As of December 31, 2019, all unused Essure units should have been returned to Bayer so that they are no longer available for implantation.
Women who have been using Essure successfully to prevent pregnancy can and should continue to do so.
Patient Labeling Information
The original Essure labeling has changed several times since approval in 2002 based on PMA supplements submitted to the FDA and to align with recommendations in the 2016 final guidance, Labeling for Permanent Hysteroscopically-Placed Tubal Implants Intended for Sterilization, and with the FDA's 2018 restriction on the sale and distribution of the device.
The current and original labeling is listed below.
Current labeling from Bayer's website:
Original labeling when Essure was first approved:
Required Patient-Doctor Discussion Checklist for Essure
In 2016, the FDA approved important labeling changes for Essure to provide important information about the risks of using Essure and to help women and their health care providers be better informed of the potential complications associated with implantable forms of sterilization. This included a boxed warning and a patient decision checklist to help ensure that women are informed about the device's benefits and risks. In April 2018, the FDA required that Essure only be sold to health care providers who share with patients and sign Bayer's Patient-Doctor Discussion Checklist in the Patient Information booklet. The FDA approved this safety measure to ensure that the device meets our standards for a reasonable assurance of safety and effectiveness. As noted above, all unused Essure units should have been returned to Bayer by the end of 2019 so that they would no longer be available for implantation.
Can Essure Be Removed?
Health care providers and patients should know that Essure devices may need to be removed after placement. Women who have been using Essure successfully to prevent pregnancy can and should continue to do so. Women with Essure who suspect they may be having symptoms related to the device, such as persistent pain, should consult with their health care providers on what steps may be appropriate for them to take.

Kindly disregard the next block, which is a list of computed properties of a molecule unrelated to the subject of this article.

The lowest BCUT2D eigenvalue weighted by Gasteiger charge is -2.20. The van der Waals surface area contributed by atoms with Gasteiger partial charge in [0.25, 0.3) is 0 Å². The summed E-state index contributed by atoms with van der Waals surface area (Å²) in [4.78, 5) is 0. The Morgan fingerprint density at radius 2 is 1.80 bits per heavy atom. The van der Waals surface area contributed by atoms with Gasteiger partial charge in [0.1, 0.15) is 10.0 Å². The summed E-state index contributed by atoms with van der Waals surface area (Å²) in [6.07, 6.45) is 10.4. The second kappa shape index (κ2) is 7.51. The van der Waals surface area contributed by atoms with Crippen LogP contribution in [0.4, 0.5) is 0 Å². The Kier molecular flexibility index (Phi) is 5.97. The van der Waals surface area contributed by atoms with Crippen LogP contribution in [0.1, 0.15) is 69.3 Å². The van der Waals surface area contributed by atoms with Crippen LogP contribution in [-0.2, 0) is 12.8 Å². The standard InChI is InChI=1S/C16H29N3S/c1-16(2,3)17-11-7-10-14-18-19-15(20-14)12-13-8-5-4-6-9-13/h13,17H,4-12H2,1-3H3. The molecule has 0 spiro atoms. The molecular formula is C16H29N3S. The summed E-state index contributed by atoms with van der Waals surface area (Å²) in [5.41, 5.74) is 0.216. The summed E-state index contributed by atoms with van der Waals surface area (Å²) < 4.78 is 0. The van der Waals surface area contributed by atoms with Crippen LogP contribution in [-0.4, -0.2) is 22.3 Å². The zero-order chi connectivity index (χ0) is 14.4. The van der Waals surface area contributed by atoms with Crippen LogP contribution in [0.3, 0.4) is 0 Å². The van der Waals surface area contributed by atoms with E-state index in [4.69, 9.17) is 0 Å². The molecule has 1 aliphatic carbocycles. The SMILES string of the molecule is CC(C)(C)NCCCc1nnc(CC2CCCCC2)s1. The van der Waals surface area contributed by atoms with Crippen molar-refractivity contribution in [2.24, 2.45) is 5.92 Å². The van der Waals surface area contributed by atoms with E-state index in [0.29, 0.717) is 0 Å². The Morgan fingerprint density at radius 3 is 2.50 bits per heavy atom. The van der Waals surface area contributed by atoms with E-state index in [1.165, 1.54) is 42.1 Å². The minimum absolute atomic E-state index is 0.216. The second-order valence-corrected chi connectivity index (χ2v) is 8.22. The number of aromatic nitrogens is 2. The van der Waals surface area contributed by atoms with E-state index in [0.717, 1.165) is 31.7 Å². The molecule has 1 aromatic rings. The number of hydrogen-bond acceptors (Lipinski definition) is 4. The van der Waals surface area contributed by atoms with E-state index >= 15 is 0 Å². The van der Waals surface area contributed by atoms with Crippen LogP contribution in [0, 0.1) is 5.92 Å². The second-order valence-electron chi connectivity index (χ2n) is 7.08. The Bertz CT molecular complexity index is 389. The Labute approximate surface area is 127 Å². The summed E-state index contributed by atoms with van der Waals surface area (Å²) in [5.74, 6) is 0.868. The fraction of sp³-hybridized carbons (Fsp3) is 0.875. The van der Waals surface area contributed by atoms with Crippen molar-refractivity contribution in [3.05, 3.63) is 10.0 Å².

The currently-approved labeling for health care providers provides recommendations on device removal that providers should be aware of. This includes patient counseling, device removal techniques, and other general considerations.
If Essure needs to be removed, a surgical procedure may require use of general anesthesia. Device removal has its own risks. Patients should discuss the benefits and risks of any operation or procedure with their health care provider before deciding on the best option.
Information about Essure Device Removal
In 2016, the FDA approved a change to an Essure post-approval study to gather more information about device removals. Since that time, the rate of device removal for all subjects for any reason in the post approval study has been reported as 13.4 percent after 6 years. The rate of device removal for US subjects and Outside of United States (OUS) subjects is 11.4 percent and 16.2 percent, respectively. Learn more about this post-approval study.
In February 2016, the FDA ordered Bayer, the company that makes Essure, to conduct a postmarket surveillance ("522") study to gather more data about Essure's benefits and risks. As of December 31, 2019, enrollment for this study has ended. The FDA will post the interim study results, including information about device removal, once the enrollment data are analyzed and the next report is reviewed. Follow-up of patients in the study is ongoing. The FDA believes clinical data from this postmarket study will help patients, health care providers, and the agency better understand certain patient complications that women who have Essure permanent birth control may experience when compared to women who undergo tubal ligation. To learn more about this study, please visit the Essure 522 webpage or find information provided by Bayer at ClinicalTrials.gov (NCT number): NCT03127722.
The FDA continues to monitor other sources of postmarket data, including adverse event reports related to device removal. Learn more about the FDA's latest review of reports about device removal.
Report Problems with Essure to the FDA
If you have been using Essure successfully to prevent pregnancy you can and should continue to do so. If you suspect that you may have problems related to Essure, such as persistent pain, you should consult with your health care provider right away.
Patients and health care providers are encouraged to submit a voluntary report about any problems experienced with Essure to the FDA through MedWatch, the FDA Safety Information and Adverse Event Reporting program.
Additional Information on Essure
- Problems Reported with Essure to the FDA
- Bayer Women's Healthcare Letter to Essure Providers - Voluntary Discontinuation of Essure Sales. July 20, 2018
- Bayer Healthcare's Dear Healthcare Provider Letter. Update - Bayer Receives FDA Approval on Essure Labeling. November 15, 2016
- CDRH FOIA: How to Get Records from CDRH
- Essure Postmarket Surveillance Study Page